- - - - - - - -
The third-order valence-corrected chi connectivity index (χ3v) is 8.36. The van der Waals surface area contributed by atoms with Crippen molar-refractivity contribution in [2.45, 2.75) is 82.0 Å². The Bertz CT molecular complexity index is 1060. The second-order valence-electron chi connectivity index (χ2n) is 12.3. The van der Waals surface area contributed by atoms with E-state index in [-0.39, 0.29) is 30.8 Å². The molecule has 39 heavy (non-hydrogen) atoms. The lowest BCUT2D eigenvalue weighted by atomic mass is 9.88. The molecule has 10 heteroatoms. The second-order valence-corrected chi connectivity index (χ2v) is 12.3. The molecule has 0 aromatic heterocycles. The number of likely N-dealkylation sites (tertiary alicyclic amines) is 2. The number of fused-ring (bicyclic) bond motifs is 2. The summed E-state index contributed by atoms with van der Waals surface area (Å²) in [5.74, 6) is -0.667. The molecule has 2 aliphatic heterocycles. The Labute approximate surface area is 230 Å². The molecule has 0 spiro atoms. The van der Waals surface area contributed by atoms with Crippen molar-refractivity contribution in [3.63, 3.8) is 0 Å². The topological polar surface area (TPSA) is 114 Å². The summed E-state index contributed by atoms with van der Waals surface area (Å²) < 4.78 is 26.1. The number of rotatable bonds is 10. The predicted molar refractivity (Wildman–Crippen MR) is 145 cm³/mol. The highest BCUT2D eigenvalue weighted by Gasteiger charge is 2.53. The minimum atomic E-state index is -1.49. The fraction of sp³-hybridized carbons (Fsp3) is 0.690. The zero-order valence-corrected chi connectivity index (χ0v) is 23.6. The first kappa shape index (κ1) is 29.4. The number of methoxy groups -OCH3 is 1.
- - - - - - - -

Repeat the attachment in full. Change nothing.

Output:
The third-order valence-corrected chi connectivity index (χ3v) is 8.36. The van der Waals surface area contributed by atoms with Crippen molar-refractivity contribution in [2.45, 2.75) is 82.0 Å². The Bertz CT molecular complexity index is 1060. The second-order valence-electron chi connectivity index (χ2n) is 12.3. The van der Waals surface area contributed by atoms with E-state index in [-0.39, 0.29) is 30.8 Å². The molecule has 39 heavy (non-hydrogen) atoms. The lowest BCUT2D eigenvalue weighted by atomic mass is 9.88. The molecule has 10 heteroatoms. The second-order valence-corrected chi connectivity index (χ2v) is 12.3. The molecule has 0 aromatic heterocycles. The number of likely N-dealkylation sites (tertiary alicyclic amines) is 2. The number of fused-ring (bicyclic) bond motifs is 2. The summed E-state index contributed by atoms with van der Waals surface area (Å²) in [5.74, 6) is -0.667. The molecule has 2 aliphatic heterocycles. The Labute approximate surface area is 230 Å². The molecule has 0 spiro atoms. The van der Waals surface area contributed by atoms with Crippen molar-refractivity contribution in [3.63, 3.8) is 0 Å². The topological polar surface area (TPSA) is 114 Å². The summed E-state index contributed by atoms with van der Waals surface area (Å²) < 4.78 is 26.1. The number of rotatable bonds is 10. The predicted molar refractivity (Wildman–Crippen MR) is 145 cm³/mol. The highest BCUT2D eigenvalue weighted by Gasteiger charge is 2.53. The minimum atomic E-state index is -1.49. The fraction of sp³-hybridized carbons (Fsp3) is 0.690. The zero-order valence-corrected chi connectivity index (χ0v) is 23.6. The first kappa shape index (κ1) is 29.4. The number of methoxy groups -OCH3 is 1.